Posted by: PGD | Link to this comment | 11-14-12 9:43 AM
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15, 22, 24- See, it was a situation where there was a length and width limit on carry-ons, and the sword was too long, but by putting it across the hypotenuse of a rectangular shaped suitcase it met the length and width limitations, except then it looked like he was trying to smuggle a huge knife on board.


Posted by: SP | Link to this comment | 11-14-12 9:49 AM
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31: and the sword was too long

I've heard THAT one before!


Posted by: Natilo Paennim | Link to this comment | 11-14-12 9:50 AM
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11: fair enough. The cops weren't bad - predictably, one was kind of a dick, while the other was fine. I was driving, my buddy was drunk (they spotted me doing something foolish with the car). The one cop said to me, "You're not drunk, but I do think you've been drinking." At the time, I had, literally, never had a drink of alcohol in my life, so I didn't think he showed much expertise there. For a 17-y.o. being pulled over with an obviously drunk 18-y.o. in the car, I think I comported myself pretty well.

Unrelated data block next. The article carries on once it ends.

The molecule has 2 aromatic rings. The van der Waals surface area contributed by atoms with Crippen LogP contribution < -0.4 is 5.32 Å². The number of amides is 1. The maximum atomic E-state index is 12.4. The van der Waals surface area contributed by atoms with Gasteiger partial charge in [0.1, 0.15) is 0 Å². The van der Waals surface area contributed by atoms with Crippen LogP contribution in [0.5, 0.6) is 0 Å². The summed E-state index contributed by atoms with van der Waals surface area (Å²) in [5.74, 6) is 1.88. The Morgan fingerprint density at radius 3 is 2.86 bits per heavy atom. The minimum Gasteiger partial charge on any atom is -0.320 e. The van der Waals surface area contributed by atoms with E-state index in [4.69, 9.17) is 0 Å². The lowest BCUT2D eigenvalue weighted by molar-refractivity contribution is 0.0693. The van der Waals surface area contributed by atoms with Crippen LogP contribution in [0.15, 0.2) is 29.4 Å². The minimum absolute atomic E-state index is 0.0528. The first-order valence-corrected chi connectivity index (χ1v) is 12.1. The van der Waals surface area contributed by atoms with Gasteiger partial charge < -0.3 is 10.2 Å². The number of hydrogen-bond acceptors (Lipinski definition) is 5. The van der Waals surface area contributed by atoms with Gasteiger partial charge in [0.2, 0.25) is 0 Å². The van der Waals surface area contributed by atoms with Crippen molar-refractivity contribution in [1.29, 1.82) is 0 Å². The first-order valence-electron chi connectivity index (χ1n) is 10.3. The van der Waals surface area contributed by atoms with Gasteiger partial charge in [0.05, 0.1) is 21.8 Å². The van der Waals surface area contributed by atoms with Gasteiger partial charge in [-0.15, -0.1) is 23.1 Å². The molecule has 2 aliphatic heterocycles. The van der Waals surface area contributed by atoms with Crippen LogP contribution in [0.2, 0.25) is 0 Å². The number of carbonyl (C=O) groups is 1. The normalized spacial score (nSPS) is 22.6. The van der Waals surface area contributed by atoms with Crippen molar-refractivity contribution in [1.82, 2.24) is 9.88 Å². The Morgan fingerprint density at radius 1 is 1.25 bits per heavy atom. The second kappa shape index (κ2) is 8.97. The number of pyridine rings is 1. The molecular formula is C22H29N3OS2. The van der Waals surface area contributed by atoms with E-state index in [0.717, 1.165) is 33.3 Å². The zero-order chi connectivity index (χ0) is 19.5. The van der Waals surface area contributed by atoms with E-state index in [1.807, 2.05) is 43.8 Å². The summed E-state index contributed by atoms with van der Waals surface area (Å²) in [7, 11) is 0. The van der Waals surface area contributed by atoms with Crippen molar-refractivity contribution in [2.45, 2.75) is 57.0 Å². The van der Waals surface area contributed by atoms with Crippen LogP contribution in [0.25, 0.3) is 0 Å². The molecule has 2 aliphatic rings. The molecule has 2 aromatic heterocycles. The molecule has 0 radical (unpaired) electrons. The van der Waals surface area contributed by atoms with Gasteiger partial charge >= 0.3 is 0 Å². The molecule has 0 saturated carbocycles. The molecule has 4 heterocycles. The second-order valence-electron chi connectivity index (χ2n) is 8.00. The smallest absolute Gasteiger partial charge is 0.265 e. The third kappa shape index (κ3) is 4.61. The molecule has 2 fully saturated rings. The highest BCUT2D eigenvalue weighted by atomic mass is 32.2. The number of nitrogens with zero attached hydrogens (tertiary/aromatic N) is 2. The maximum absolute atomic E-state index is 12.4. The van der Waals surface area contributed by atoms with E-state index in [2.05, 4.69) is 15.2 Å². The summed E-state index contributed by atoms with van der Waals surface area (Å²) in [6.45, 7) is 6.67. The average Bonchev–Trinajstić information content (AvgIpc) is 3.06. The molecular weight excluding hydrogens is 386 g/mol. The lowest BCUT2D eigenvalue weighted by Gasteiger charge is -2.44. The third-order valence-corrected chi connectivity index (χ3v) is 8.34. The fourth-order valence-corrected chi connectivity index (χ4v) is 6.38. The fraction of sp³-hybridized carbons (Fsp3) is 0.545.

Actually, maybe he assumed I'd have been a lot more panicky without a drink or two in me.


Posted by: JRoth | Link to this comment | 11-14-12 10:21 AM
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30: Well then I guess I'll have to ditch my theory. If it were a smaller increase, I'd suggest a change in density would be consistent with my theory - that is, it doesn't matter whether 1 relative or 3 has been in jail - but once you go so far as doubling, it seems impossible that you don't have a larger Bacon number, if you will, for ex-cons.


Posted by: JRoth | Link to this comment | 11-14-12 10:24 AM
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I think he assumed that the BACs of teens in the same car are nearly always correlated.


Posted by: Moby Hick | Link to this comment | 11-14-12 10:25 AM
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Anyway, a friend of mine once knew a guy who said that when he was a teen maybe the concept of "designated driver" was stretched a bit so that it meant someone who drank a six pack or less.


Posted by: Moby Hick | Link to this comment | 11-14-12 10:29 AM